Truth and Reconciliation commission to resume after joint meeting with City Council

Three weeks after it was suspended by the City Council, Iowa City’s Ad Hoc Truth and Reconciliation Commission will resume meetings with a new crop of commissioners.


Kate Heston

Iowa City’s mayor Bruce Teague holds the online Iowa City City Council Meeting, broadcasted live on Youtube, on Tuesday, February 16, 2021. The meeting covered many topics, ranging from transit updates to police budgeting.

Caleb McCullough, Managing Editor

The Truth and Reconciliation Commission will resume meetings with a newly composed membership starting on Thursday with a joint meeting with the Iowa City City Council, after the council appointed two new members to the group this week.

On Monday, the council named Sikowis (Christine) Nobiss and Daphney Daniel to the commission. Daniel won’t take up the position until April 23, when Layana Navarre-Jackson’s resignation takes effect. Nobiss is Plains Cree-Saulteaux of the George Gordon First Nation and founder of the Great Plains Action Society.

At its meeting last week, the council named Chastity Dillard, Wangui Gathua, and Clifton Johnson to the commission. David Germann was added but later removed, as he had withdrawn his name from consideration before last week’s meeting.

The new members will join Chair Mohamed Traore, Vice Chair Amel Ali, and commissioners Kevo Rivera and Eric Harris to fill out the nine-member board.

A joint meeting between the council and commission on Thursday will mark the reinstatement of the commission after it was suspended in late March following contentious meetings and a slew of resignations.

Shortly after the commission was created, its meetings became contentious and sometimes disorganized, with members talking over each other and attempting to vote on items not on the agenda. The commission attempted to remove former Chair Royceann Porter from her post in early March, but she resigned the position before the vote was taken.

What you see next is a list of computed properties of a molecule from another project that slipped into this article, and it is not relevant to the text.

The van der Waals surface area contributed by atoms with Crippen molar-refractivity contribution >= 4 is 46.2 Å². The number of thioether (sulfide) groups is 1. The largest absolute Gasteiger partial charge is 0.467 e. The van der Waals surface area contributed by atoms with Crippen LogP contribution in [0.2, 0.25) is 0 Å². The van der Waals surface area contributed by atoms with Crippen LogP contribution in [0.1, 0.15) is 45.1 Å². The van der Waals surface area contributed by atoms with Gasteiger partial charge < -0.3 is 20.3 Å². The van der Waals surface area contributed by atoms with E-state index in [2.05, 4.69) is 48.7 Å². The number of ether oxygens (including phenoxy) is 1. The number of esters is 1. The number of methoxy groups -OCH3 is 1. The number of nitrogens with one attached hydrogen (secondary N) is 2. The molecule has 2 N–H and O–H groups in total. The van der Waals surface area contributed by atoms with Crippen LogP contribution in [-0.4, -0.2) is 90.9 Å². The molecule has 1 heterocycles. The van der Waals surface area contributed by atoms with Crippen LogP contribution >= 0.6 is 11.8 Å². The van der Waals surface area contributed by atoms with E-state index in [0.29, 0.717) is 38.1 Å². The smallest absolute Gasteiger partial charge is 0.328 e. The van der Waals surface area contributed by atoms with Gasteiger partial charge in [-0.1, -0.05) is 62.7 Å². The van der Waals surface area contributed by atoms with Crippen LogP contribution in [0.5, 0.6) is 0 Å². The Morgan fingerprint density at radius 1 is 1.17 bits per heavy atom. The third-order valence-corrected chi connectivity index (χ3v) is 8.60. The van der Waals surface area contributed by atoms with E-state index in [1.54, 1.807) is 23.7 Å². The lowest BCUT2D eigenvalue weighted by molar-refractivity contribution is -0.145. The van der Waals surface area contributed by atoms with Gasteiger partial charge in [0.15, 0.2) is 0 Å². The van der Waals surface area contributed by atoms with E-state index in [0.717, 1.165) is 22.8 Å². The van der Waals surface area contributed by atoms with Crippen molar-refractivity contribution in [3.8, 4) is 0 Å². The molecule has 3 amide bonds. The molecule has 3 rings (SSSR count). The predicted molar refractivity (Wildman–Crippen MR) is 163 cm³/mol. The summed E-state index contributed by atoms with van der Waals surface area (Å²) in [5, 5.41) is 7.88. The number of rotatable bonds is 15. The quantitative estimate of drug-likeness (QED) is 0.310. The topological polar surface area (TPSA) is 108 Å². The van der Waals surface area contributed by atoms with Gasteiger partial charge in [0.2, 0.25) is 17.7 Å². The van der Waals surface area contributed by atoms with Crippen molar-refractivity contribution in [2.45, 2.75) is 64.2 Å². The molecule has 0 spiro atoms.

After three members — union organizer Anthony Currin, Porter, and Vice Chair T’Shailynn Harrington — resigned from the commission, the City Council suspended the commission in March, with a plan to revive the commission after a joint meeting on April 15.

In a joint meeting between the council and the commission on Thursday, the parties will outline the commission’s bylaws and budget, according to an agenda for the meeting. Following that meeting the commission will have its first meeting since the suspension.

After the suspension went into effect, Iowa Freedom Riders organizer Raneem Hamad resigned from the group, saying the council had too much influence over the commission.

Layan Navarre-Jackson submitted her resignation on Friday, citing schedule conflicts, bringing the total number of resignations of initial commission members to five.

The Peoples Truth and Reckoning Commission

At the same time as the council meeting, the Iowa Freedom Riders will host the organizational meeting of the Peoples Truth and Reckoning Commission, which the group announced after the city commission was suspended.

Similar to the city’s Truth and Reconciliation Commission, the goal of the Peoples Truth and Reckoning Commission is truth-telling, investigation, reparations, healing, artistic exploration, and education, according to a March 26 press release. The commission will be independent of city government and won’t have the legal standing of a city-chartered group.

The Iowa Freedom Riders is a protest group that led calls for racial justice last summer, and their demands led to the creation of the Truth and Reconciliation Commission in the city. But the group called the commission a “puppet TRC” in the press release and said the council was limiting its ability to do meaningful work.

The Peoples Truth and Reckoning Commission will be based on Truth and Reconciliation Commissions from around the world, according to the press release, though its exact structure hasn’t been laid out yet.

“The structure and content will be co-created by participants in gatherings and sessions starting on April 15,” the press release said. “The Commission itself will be democratically selected and will likely consist of some participants linked to IFR and some drawn from the broader community of individuals and organizations focused on racial justice.”